Examples of Deforestation on Google Earth

There are lots of examples of deforestation occurring around the world and the purpose of this post is to provide some visual examples, using Google Earth, of deforestation occurring in different countries. A lot of deforestation is happening because of timber production, the harvesting of trees to use their wood for inputs in the production of goods such as furniture and houses. Wood is also used as a heating source for cooking or climate control. Forest conversion can also happen because those in charge think that alternate land uses will provide higher profits, or benefits for society (depending on who controls the forest).

The following examples look at deforestation occurring in five different controls with a brief hypothesis as to the motivation of the conversion. You can view larger versions of any of the images by clicking on them.

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Economics for kids publishes its first book!

The book is finally available on Amazon. Thanks to everyone for their support during this process. Right now the physical version of the book is available for $6.99 and the kindle version is available for $1.99.


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Economics for kids children's book

We are now live on Kickstarter! Click below for more information!
Kickstarter Project for Economics for Kids
Economics for Kids Kickstarter Project

Some friends and I have written a children's picture book about the ideas of tradeoffs and opportunity costs. We are in the process of having illustrations done and it is quite an expensive process. In order to offset some of these costs to keep the price of the book low, we are considering running a kickstarter campaign in order to raise the funds.

The book is about Johnny (named after John Maynard Keynes a famous economist), and the book would focus on many decisions he makes. His thought process during these decisions are explored in the book. Please see the cover draft below, and some sample passages from the children's picture book.

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Calculating consumer surplus with all you can eat

This post goes over the example problem of calculating consumer surplus from different scenarios. The scenario sets up by giving you a table depicting a demand curve and then asks you to calculate consumer surplus with different prices. Finally, an all you can eat scenario is introduced where you pay a flat fee to enter the transaction but the marginal cost of each additional unit is effectively zero. Check this past post for a review of calculating consumer surplus.

A restaurant sells hot wings. A consumers demand for hotwings can be shown as:
Number of hot wing servings and the willingness to pay for hotwings (each serving)

1 $10
2 $8
3 $6
4 $4
5 $2
6 $0

a. If the price of an additional serving of hotwings is $6, how many servings will be purchased? How much consumer surplus does will you receive?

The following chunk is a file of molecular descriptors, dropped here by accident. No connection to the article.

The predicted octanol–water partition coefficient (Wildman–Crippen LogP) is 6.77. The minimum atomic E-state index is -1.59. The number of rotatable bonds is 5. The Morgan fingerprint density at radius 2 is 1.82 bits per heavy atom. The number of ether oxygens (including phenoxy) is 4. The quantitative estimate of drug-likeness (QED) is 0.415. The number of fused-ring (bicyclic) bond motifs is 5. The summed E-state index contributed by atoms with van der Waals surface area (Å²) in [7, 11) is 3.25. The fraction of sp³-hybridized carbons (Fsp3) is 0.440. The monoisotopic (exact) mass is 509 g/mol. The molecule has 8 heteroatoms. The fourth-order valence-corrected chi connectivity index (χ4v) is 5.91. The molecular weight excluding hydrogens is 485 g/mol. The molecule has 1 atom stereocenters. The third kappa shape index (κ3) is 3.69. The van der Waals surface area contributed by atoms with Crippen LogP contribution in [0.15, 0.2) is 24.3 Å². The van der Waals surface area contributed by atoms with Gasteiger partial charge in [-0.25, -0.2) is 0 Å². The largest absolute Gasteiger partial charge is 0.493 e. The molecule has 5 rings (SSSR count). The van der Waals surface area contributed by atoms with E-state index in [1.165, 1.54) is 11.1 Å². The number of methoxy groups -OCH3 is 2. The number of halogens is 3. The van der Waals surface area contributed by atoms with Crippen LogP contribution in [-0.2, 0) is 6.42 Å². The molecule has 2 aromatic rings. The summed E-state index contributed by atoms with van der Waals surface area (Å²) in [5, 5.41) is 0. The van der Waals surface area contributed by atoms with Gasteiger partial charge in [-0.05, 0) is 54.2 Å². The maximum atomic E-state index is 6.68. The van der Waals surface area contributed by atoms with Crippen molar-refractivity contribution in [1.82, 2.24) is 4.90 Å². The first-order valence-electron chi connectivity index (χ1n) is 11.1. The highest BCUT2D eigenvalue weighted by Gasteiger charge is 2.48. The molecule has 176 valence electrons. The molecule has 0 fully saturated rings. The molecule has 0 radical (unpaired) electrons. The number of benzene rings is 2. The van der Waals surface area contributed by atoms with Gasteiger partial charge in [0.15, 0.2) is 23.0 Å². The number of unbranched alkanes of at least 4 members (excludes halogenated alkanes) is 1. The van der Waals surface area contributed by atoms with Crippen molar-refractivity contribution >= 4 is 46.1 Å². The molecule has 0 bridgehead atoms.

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Which FreeEconHelp.com video do you like best?

Of the following videos, which do you like the best for advertising freeeconhelp.com? Leave your thoughts in the comments or fill out the poll at the bottom of the screen. You can leave a link to your own video in the comments and I will add them to the list!

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Strictly convex vs. convex and well-behaved preferences in economics

This post is going to be a bit more technical than average and will probably be aimed towards the upper division microeconomics or perhaps even the graduate level students. When we go a letter more in depth studying consumer theory we learned about well-behaved preferences and the associated shapes that the indifference curves take on. Below you can see a graph with three different indifference curves where 2 are straight lines and one is bowed in. The curve that is bowed in is strictly convex, and all three of them are convex.

Lines A, B, and C all represent indifference curves, while points D and E represent points where the indifference curves touch or intersect (for discussions sake, point D is the point of tangency between lines C and A).

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Do used car sales count in GDP?

Consider the following scenario:

You decide to purchase a used car (or a house, or anything used for that matter) from a used car dealer. The car's price is $2,500 (and for some reason you do not negotiate, always negotiate!). Out of that $2,500, $800 of it is considered profit for the dealer (meaning that he paid $1,700 for the car). How would this trade enter into Gross Domestic Product (GDP)?

Possible answers given include:

1) All of it: in this scenario the entire $2,500 would be included in GDP

2) The profit or "value added" (note that value added is in quotes because the actual value added is debatable): or the $800 because of an increase in consumption.

3) The value of the car - profit: or $1,700 (I can't think of a logical reason why this could be right)

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